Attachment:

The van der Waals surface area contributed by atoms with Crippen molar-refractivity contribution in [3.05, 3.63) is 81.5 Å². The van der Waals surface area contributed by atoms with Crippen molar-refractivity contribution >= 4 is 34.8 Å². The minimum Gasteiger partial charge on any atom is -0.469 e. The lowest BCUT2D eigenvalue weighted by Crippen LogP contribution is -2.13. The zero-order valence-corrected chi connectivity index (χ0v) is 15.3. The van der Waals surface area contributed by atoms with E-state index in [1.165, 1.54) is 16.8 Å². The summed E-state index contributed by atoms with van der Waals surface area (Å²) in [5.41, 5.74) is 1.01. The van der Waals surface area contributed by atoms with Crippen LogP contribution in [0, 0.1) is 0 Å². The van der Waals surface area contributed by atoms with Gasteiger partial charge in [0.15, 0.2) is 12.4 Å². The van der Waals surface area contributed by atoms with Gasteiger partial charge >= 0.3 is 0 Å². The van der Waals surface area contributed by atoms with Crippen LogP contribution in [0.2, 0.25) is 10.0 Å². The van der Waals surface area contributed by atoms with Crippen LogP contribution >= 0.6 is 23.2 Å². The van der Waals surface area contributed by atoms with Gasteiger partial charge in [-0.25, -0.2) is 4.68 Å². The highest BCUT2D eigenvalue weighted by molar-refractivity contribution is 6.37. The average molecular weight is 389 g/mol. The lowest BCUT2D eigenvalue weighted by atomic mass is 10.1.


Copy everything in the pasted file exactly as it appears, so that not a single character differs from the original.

The van der Waals surface area contributed by atoms with Crippen molar-refractivity contribution in [3.05, 3.63) is 81.5 Å². The van der Waals surface area contributed by atoms with Crippen molar-refractivity contribution >= 4 is 34.8 Å². The minimum Gasteiger partial charge on any atom is -0.469 e. The lowest BCUT2D eigenvalue weighted by Crippen LogP contribution is -2.13. The zero-order valence-corrected chi connectivity index (χ0v) is 15.3. The van der Waals surface area contributed by atoms with E-state index in [1.165, 1.54) is 16.8 Å². The summed E-state index contributed by atoms with van der Waals surface area (Å²) in [5.41, 5.74) is 1.01. The van der Waals surface area contributed by atoms with Crippen LogP contribution in [0, 0.1) is 0 Å². The van der Waals surface area contributed by atoms with Gasteiger partial charge in [0.15, 0.2) is 12.4 Å². The van der Waals surface area contributed by atoms with Gasteiger partial charge >= 0.3 is 0 Å². The van der Waals surface area contributed by atoms with Crippen LogP contribution in [0.2, 0.25) is 10.0 Å². The van der Waals surface area contributed by atoms with Crippen LogP contribution >= 0.6 is 23.2 Å². The van der Waals surface area contributed by atoms with Gasteiger partial charge in [-0.25, -0.2) is 4.68 Å². The highest BCUT2D eigenvalue weighted by molar-refractivity contribution is 6.37. The average molecular weight is 389 g/mol. The lowest BCUT2D eigenvalue weighted by atomic mass is 10.1.